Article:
02. Short posts are also in. Why? Because the online community, facing a flood of information is struggling to find the time to read it all. If you are socialising your website’s content (which you must) constantly pushing long posts in the face of people who do not yet know you and are not ready to make a decision as to whether they should devote the time to read it is definitely not the way to build up traffic and a loyal audience. You need to be able to at least grab some of the online population’s attention with short posts aimed precisely at those who are challenged by time. For example, at HelpMySEO I produce a weekly podcast covering SEO, social media and small business advice which barely goes over three minutes. And I also produce the odd 60-second video covering social media. If you blog, depending on the subject, you really need to think about creating content in pictures, memes, the odd infographic. Mix and match and see what your audience response is like.
03. Be subject specific. Why? Because Google is looking for authority websites that can provide3 the best content on a specific search query, there is. It takes the view that a site which contains a couple of dozen pages on kittens, has a long tale about living out on the farm, discusses space travel and then goes on to include a treatise on quantum computing is unlikely to be an authority website on any of these topics. Its content is most likely to be derivative, possibly out of date, probably wrong and unlikely to add real value to anyone’s search. Now, I know this view may be wrong. There are many polymaths out there with a degree in astrophysics and a passion for blogging about kittens and their page on space travel may actually be the best answer to a specific search query. Unfortunately there are many, many, many, more opportunists who set up blogs hoping to make a fast buck and will write about anything and everything with the same passion and conviction that you and I put in our weekly grocery lists. These are the ones Google is targeting. By being subject specific you are making sure that you begin to create authority, traffic and an audience.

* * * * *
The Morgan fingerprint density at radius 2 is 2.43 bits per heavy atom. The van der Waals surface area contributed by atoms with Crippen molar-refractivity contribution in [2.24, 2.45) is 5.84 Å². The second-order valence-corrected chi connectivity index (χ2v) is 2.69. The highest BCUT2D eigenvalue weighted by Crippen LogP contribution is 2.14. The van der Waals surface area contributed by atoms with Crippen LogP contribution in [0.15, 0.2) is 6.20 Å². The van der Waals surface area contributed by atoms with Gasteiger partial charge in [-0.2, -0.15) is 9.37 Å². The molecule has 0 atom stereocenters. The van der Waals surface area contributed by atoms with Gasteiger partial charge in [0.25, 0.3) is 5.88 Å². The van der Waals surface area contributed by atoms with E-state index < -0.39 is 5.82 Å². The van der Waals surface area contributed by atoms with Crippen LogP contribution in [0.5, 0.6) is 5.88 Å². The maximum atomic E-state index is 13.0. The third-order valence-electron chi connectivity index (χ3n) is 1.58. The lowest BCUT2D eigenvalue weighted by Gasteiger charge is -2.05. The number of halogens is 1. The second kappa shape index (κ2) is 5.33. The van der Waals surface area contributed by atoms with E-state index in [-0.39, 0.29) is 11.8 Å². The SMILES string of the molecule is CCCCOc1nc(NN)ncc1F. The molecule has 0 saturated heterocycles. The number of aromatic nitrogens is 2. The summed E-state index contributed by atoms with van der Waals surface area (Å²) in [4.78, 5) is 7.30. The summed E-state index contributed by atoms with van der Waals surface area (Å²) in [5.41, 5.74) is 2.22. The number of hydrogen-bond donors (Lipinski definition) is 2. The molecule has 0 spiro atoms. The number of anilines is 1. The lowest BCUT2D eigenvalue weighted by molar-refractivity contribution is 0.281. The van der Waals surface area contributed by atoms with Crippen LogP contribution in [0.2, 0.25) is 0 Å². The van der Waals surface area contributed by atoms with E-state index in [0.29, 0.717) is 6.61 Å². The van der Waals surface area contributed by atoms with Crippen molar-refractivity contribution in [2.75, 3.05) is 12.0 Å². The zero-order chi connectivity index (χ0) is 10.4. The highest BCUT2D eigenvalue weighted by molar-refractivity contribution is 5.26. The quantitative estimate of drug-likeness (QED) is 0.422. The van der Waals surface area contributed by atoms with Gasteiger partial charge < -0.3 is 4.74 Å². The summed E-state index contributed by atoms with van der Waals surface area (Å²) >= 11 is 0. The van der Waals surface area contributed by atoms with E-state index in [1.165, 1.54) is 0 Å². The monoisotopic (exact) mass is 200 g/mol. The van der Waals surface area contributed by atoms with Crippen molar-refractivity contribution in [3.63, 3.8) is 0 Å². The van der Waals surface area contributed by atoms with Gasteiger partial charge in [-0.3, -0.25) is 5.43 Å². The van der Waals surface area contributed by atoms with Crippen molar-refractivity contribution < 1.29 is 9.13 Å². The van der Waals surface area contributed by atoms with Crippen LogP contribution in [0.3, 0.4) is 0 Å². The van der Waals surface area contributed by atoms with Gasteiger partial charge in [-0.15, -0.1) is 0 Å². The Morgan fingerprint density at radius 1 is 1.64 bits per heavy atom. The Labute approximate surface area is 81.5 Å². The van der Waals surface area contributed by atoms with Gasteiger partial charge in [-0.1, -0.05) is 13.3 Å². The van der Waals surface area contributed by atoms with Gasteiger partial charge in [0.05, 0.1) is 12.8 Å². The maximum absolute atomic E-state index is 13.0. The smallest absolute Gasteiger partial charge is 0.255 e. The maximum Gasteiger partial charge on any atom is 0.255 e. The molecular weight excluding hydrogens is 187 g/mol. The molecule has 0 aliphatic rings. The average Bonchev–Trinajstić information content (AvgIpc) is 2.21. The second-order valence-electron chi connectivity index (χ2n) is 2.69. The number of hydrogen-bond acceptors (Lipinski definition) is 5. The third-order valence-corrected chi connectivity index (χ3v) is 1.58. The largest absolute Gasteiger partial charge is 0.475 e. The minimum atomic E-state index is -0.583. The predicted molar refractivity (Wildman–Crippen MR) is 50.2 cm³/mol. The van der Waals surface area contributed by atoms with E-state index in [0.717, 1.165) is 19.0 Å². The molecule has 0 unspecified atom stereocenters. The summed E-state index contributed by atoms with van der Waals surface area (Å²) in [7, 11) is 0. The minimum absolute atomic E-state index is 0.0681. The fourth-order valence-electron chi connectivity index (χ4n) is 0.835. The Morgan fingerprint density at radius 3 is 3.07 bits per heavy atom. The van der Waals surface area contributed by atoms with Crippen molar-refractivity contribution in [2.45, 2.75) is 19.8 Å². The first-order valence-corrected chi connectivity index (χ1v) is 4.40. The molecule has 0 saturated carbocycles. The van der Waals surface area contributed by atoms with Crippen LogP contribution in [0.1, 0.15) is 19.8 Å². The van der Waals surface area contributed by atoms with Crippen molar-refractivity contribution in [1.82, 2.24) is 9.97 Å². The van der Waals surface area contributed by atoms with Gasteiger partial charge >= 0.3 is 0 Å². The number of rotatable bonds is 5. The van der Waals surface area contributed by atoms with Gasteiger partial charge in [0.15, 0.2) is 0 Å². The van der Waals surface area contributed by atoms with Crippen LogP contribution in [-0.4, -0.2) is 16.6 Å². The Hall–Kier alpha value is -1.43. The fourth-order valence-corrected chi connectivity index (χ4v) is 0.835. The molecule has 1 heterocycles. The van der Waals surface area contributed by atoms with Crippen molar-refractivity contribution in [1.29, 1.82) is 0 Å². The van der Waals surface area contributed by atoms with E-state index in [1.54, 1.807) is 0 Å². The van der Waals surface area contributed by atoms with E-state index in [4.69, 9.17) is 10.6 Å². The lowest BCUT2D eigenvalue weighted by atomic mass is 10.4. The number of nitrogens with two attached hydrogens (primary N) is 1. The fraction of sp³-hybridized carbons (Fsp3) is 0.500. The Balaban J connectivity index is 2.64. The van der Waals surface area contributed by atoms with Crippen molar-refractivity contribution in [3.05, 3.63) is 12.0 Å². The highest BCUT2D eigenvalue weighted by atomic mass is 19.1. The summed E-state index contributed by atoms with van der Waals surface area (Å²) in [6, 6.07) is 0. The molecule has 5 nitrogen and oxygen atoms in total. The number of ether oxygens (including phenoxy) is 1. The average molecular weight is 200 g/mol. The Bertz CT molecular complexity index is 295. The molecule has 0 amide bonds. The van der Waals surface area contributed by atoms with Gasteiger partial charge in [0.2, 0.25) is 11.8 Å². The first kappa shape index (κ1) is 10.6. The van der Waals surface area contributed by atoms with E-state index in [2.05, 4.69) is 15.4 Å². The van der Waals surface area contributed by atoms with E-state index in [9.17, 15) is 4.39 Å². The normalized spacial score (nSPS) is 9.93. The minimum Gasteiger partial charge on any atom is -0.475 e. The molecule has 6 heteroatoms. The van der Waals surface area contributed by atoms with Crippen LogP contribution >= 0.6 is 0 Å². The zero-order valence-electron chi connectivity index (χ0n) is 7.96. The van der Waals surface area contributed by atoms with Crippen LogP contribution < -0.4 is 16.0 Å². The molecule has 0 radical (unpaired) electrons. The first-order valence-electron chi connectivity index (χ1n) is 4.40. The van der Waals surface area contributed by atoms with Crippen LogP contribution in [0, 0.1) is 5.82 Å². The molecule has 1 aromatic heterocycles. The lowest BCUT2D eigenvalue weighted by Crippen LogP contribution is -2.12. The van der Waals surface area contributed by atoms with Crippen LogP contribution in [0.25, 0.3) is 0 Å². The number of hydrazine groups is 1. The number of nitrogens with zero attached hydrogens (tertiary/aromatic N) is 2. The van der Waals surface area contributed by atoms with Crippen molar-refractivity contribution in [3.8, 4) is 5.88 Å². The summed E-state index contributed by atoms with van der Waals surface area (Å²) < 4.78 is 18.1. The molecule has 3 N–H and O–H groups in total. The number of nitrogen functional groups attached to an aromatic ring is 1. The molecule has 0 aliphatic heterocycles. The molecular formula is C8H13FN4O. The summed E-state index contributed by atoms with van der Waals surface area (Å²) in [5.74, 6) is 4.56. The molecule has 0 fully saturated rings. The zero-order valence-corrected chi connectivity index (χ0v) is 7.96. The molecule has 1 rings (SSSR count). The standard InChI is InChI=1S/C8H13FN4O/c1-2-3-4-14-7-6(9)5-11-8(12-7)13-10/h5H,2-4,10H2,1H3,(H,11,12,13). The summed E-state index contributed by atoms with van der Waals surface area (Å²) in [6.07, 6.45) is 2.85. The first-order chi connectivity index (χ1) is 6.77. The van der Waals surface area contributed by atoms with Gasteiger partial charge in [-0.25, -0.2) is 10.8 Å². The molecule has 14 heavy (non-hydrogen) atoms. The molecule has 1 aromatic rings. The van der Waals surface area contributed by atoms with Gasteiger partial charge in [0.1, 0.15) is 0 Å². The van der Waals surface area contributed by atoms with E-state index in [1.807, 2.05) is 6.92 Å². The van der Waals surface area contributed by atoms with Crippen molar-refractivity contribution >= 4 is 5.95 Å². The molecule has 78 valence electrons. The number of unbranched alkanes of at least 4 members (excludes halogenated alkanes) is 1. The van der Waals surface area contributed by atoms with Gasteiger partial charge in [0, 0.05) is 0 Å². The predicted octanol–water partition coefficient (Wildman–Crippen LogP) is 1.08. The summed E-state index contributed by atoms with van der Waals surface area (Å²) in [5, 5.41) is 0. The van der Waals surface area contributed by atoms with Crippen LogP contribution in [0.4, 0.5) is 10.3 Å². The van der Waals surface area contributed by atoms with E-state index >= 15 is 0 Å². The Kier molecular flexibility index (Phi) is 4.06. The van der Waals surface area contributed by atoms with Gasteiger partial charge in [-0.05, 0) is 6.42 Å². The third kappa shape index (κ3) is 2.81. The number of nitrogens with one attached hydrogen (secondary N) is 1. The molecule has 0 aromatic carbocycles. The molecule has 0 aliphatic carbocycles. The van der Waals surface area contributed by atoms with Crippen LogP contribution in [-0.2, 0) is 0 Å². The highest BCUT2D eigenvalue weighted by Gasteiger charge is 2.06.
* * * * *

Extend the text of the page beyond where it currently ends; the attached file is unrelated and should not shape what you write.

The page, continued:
04. Use as many communication channels as you can. Why? Because in the post-Panda update socialisation of your content is a metric Google officially now takes into account. If your content is not being shared through YouTube, G+, Facebook, Digg, Tumblr and Twitter, to mention just a few of the channels available, you are missing out on a valuable opportunity to find an audience, drive traffic, create a following and get your blog to where you need it to be.
05. Cross-link content. Why? Because in a world flooded with information those who do come to your website and spend some time reading a post rarely have the time to stick around and browse and although they mean to and probably want to come back later, that later comes more and more rarely. So make it easy for them to find at least one more piece on your website. This helps create interest, a closer bond between you and them, reduces your bounce figures (great for your SEO) and leads to healthier search rankings.
06. Be real. Why? Well, this one has nothing to do with the Google Panda update. You can be as false as you like and provided you can be consistent and follow the five steps above you will pull it off, have a great career as a blogger and probably end up making a lot of money. However, doing all those things is a full time job. It requires you pouring your heart and soul into what you do and actually getting your passion across to a wider audience and this is only possible if you really are yourself.
Now that you know how it’s done, go get them!
How to make your Website stand out from the Crowd
Understanding Content Marketing and the Power of Google+
How writers can better use SEO on the web
Content Strategy and Tone are Important in your Online Marketing
Marketing Through Google Plus and Social Media in General
Writers and the Google Panda Update
How to Develop a Small Business Marketing Strategy which Delivers Results